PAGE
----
Travel guides offer independent, trustworthy advice for holiday makers and travellers alike, helping inspire and inform prospective tourists about destinations from Auckland to Zimbabwe.
WRITTEN BY JOE JOHNSON
1. Lonely Planet
The Lonely Planet began life in 1972, founded by Tony and Maureen Wheeler and is now the largest travel guide book and digital media publisher in the world. The Lonely Planet has around 500 titles and is published in eight languages. Far from being just a book publisher, Lonely Planet now dabble in television programmes, websites, print magazines, and mobile apps. The headquarters are in Melbourne, Australia, and there are also offices in London and Oakland.
In its early years, the Lonely Planet guides had a ‘hippie’ vibe, and were aimed mainly at young backpackers travelling on a budget. The first book was aimed at Aussies and taking the hippie trail across the Middle-East and Asia into Europe, nowadays the series has a wider appeal and is popular with older, more well-off travellers.
Fodor’s is one of the oldest and most well established entries on this list. Established by Eugene Fodor in 1936, the books are celebrated for its tendency to go beyond the norm and comment on things like tipping culture and local customs.
3. National Geographic Traveller
The National Geographic is perhaps one of the most authoritative and respected global brands when it comes to travel. National Geographic are perhaps best known for their monthly magazine, so it’s no surprise they branched out into the travel guide market.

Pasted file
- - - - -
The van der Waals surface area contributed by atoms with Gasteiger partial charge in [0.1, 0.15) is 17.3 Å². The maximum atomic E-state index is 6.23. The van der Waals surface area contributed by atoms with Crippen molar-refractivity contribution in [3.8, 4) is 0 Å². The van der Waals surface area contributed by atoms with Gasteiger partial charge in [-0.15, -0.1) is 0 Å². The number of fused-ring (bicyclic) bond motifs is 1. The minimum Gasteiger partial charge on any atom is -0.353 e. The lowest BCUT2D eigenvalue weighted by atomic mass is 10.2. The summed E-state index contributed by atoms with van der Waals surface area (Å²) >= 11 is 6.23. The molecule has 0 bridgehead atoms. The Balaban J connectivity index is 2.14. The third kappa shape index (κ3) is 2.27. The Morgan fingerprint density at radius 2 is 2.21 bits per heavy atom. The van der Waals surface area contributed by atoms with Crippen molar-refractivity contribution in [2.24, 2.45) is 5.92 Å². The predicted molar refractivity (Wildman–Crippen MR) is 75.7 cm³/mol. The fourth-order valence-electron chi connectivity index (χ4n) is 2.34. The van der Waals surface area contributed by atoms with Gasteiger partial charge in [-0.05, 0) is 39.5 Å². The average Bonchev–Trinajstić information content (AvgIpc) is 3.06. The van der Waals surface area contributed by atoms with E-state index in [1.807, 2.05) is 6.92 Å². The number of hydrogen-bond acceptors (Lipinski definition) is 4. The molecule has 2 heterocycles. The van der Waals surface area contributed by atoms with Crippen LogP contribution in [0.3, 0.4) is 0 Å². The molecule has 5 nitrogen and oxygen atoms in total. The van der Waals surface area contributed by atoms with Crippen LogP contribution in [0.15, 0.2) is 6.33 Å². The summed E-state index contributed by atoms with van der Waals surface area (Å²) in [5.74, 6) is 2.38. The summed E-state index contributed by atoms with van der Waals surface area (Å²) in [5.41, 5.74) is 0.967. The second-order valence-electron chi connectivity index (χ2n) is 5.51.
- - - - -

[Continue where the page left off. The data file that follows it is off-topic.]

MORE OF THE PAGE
4. Bill Bryson
It’s not just fact-based travel guides that can be useful in getting the feel for a place. Bryson’s personal accounts of his many travels such as Notes From a Small Island and A Walk in the Woods also prove to be fantastic, whimsical guides while also being great stories.
5. Trip Advisor
Print-based media is in decline, and with sites like Trip Advisor, it’s no wonder. The site is an aggregated collection of user generated reviews of destinations, hotels and attractions, perfect for when you need a larger sample of independent reviews from a range of people.
6. Rough Guides
Like Lonely Planet, Rough Guides started life aimed mainly at backpackers on a budget. ‘The Rough Guide to Greece’ was the first in the series, published in 1982. It has over time however it has branched out to focus on all types of travel, with much of the content being available online too.
7. Michelin Guides
Michelin are arguably most famous for making car tyres, but they also produce excellent guides on hotels and restaurants. Using the famous ‘star’ system as an indicator of quality, the guides focus on the best establishments at a given destination rather than sight-seeing or cultural attractions.
WikiTravel is, just as it sounds, Wikipedia for travel; a huge online encyclopaedia focused on global destinations and how to get there. Country specific pages include practical information such as how to get a visa and the different methods of travel.
9. Let’s Go
Unlike some entries on this list which focused initially on backpackers and diversified for more expensive tastes, Let’s Go remains very much geared towards students and backpackers. Guides on motorcycle road trips and Europe on ‘$5 per day’ define the ‘Let’s Go’ ethos.
10. Mr & Mrs Smith
Mr & Mrs Smith are relative newcomers to the travel guide world; founded in 2003 by James Lohan and Tamara Herber-Percy, the brand concentrates on boutique hotels for couples all over the world. The award-winning online directory is also complimented by five books to date, with contributing reviewers including celebrities such as Stella McCartney and Dita von Teese.
Joe is a travel writer who regularly uses on and offline travel guides to inform his choices. His next adventure will be his Greece holidays, he read up on villas in Greece using his Lonely Planet guide! You can follow Joe on Twitter @joe__johnson__